U.S. supports efforts to prosecute Russians for alleged war crimes, including at ICC The U.S. is eager for the International Criminal Court to prosecute allegations of Russian war crimes in Ukraine. But it's not a member of the court itself.

U.S. supports efforts to prosecute Russians for alleged war crimes, including at ICC

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The United States says it is supporting all international efforts to prosecute Russians for alleged war crimes in Ukraine, including at the International Criminal Court. It is the world's only standing war crimes tribunal, but the U.S. is not a party to it, and some in Washington oppose it, as NPR's Michele Kelemen reports.

MICHELE KELEMEN, BYLINE: When the U.S. ambassador-at-large for global criminal justice spoke at a recent U.N. meeting, Beth Van Schaack had a warning for Russian officials and rank-and-file officers.


BETH VAN SCHAACK: The world is watching, and you will be held accountable. The United States is supporting a range of international investigations into atrocities in Ukraine.

KELEMEN: That includes, she said, the International Criminal Court. It may seem the obvious choice - the ICC, based in The Hague, was set up to prosecute war crimes when countries won't hold perpetrators to account. But the U.S. is not a party to the court, in part to prevent it from being used against U.S. troops. David Bosco, who teaches at Indiana University, has written a book about the ICC.

DAVID BOSCO: The Defense Department would prefer to keep the U.S. position clear that we actually don't think it's appropriate for the ICC to be prosecuting nonmember-country nationals.

KELEMEN: Neither the U.S. or Russia are members of the court. During the Trump administration, the U.S. imposed sanctions on the ICC to pressure it to drop an investigation into war crimes in Afghanistan because U.S. personnel could be at risk of prosecution. A Russian legal adviser at the U.N., Sergey Leonidchenko, referred to that at the U.N. meeting Wednesday.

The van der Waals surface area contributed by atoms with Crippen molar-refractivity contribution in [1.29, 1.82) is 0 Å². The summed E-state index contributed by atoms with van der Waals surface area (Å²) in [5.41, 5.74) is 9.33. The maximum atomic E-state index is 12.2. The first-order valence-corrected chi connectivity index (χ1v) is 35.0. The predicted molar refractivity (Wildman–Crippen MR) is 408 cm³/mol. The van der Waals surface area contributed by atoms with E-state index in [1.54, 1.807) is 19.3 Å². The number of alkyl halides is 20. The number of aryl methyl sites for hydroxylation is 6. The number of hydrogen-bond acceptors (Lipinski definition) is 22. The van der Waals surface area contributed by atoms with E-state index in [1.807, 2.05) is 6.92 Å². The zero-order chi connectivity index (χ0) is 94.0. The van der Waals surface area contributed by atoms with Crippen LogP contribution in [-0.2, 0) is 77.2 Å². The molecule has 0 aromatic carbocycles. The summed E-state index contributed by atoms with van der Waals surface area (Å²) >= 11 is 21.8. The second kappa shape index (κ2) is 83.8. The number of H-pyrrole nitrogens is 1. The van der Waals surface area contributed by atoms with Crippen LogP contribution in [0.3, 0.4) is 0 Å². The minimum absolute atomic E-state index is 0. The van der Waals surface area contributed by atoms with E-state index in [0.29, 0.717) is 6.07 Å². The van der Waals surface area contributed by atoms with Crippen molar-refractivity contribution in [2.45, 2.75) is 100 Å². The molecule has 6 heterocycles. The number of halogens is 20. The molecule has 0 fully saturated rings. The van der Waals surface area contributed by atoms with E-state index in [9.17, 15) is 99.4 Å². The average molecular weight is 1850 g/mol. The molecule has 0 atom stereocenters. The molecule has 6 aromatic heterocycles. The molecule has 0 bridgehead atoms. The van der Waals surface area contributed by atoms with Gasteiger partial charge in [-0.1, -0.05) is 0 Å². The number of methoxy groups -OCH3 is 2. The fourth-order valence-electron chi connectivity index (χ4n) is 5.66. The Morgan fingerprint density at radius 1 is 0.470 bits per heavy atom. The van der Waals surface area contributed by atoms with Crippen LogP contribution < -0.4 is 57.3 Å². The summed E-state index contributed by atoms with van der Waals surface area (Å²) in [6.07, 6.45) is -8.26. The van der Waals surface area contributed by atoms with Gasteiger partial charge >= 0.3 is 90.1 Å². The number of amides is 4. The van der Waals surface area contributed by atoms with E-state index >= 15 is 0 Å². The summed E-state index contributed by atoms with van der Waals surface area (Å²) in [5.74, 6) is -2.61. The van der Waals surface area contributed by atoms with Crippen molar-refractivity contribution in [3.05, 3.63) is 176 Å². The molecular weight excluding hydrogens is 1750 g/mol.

SERGEY LEONIDCHENKO: Many of the participants of the - today's meeting praised the International Criminal Court, which is interesting, since at least two of the co-sponsors of today's meeting, the United States and the United Kingdom, did everything imaginable to shield their own military from the ICC's reach.

KELEMEN: In 2002, Congress passed the American Service-Members' Protection Act to prevent the ICC from prosecuting Americans. But now, some U.S. lawmakers are eager to let the ICC get to work on Russia. Republican Lindsey Graham met recently with the ICC's lead prosecutor.


LINDSEY GRAHAM: I think he has a good plan for those who are committing war crimes in Ukraine wearing Russian uniforms.

KELEMEN: The prosecutor, Karim Khan, has made the rounds both in Washington and in New York.


KARIM KHAN: We should feel ashamed that in 2022 we continue in so many parts of the world to see violence that may constitute genocide, crimes against humanity and war crimes. In the pictures at this particular moment, the focus is on Ukraine, but in many other parts of the world, we need to do better.

KELEMEN: The court was set up two decades ago to be a deterrent to would-be war criminals. That hasn't worked so far in Ukraine, says David Bosco.

BOSCO: Russian leaders knew that they were going to be under scrutiny, and obviously that didn't deter them. That doesn't mean the ICC can't have a deterrent effect in some situations. You know, I know that Ukrainian officials have been trying to send out reminders to Russian generals and commanders that, you know, The Hague could be an ultimate destination for them.

KELEMEN: Like Russia, Ukraine is not a member of the ICC, though it did give the court jurisdiction. Ukraine could try to prosecute cases in its own courts if it can catch the perpetrators. Other European countries could try the same. As for the U.S., it says it's helping to gather evidence for prosecutors in Ukraine or in The Hague.

Michele Kelemen, NPR News, the State Department.


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